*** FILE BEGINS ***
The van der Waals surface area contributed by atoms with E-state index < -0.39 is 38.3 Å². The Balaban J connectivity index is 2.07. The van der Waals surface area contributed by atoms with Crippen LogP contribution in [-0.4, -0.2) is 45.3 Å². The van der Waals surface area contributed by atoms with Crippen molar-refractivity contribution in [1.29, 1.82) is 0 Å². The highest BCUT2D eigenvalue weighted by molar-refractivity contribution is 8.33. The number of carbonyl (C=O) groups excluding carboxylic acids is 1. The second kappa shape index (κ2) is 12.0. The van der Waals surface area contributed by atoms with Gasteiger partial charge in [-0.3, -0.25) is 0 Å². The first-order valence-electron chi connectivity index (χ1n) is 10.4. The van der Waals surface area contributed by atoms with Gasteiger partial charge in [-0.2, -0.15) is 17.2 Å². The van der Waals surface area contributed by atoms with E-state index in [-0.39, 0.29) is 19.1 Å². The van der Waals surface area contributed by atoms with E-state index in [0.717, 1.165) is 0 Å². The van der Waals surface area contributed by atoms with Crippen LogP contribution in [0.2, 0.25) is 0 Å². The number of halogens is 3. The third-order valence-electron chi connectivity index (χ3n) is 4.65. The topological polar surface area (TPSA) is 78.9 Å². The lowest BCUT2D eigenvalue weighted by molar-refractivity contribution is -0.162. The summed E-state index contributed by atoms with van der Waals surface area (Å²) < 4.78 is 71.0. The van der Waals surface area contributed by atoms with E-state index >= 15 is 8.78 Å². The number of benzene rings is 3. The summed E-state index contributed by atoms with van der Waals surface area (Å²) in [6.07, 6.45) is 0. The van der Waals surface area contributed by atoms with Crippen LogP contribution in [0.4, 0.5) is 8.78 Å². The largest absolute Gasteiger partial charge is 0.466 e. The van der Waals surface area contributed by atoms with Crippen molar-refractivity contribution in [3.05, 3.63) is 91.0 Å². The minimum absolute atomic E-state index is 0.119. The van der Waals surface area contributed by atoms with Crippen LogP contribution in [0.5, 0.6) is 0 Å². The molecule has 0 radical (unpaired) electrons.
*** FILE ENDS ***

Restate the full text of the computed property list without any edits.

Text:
The van der Waals surface area contributed by atoms with E-state index < -0.39 is 38.3 Å². The Balaban J connectivity index is 2.07. The van der Waals surface area contributed by atoms with Crippen LogP contribution in [-0.4, -0.2) is 45.3 Å². The van der Waals surface area contributed by atoms with Crippen molar-refractivity contribution in [1.29, 1.82) is 0 Å². The highest BCUT2D eigenvalue weighted by molar-refractivity contribution is 8.33. The number of carbonyl (C=O) groups excluding carboxylic acids is 1. The second kappa shape index (κ2) is 12.0. The van der Waals surface area contributed by atoms with Gasteiger partial charge in [-0.3, -0.25) is 0 Å². The first-order valence-electron chi connectivity index (χ1n) is 10.4. The van der Waals surface area contributed by atoms with Gasteiger partial charge in [-0.2, -0.15) is 17.2 Å². The van der Waals surface area contributed by atoms with E-state index in [-0.39, 0.29) is 19.1 Å². The van der Waals surface area contributed by atoms with E-state index in [0.717, 1.165) is 0 Å². The van der Waals surface area contributed by atoms with Crippen LogP contribution in [0.2, 0.25) is 0 Å². The number of halogens is 3. The third-order valence-electron chi connectivity index (χ3n) is 4.65. The topological polar surface area (TPSA) is 78.9 Å². The lowest BCUT2D eigenvalue weighted by molar-refractivity contribution is -0.162. The summed E-state index contributed by atoms with van der Waals surface area (Å²) < 4.78 is 71.0. The van der Waals surface area contributed by atoms with E-state index >= 15 is 8.78 Å². The number of benzene rings is 3. The summed E-state index contributed by atoms with van der Waals surface area (Å²) in [6.07, 6.45) is 0. The van der Waals surface area contributed by atoms with Crippen LogP contribution in [0.4, 0.5) is 8.78 Å². The largest absolute Gasteiger partial charge is 0.466 e. The van der Waals surface area contributed by atoms with Crippen molar-refractivity contribution in [3.05, 3.63) is 91.0 Å². The minimum absolute atomic E-state index is 0.119. The van der Waals surface area contributed by atoms with Crippen LogP contribution in [0.5, 0.6) is 0 Å². The molecule has 0 radical (unpaired) electrons.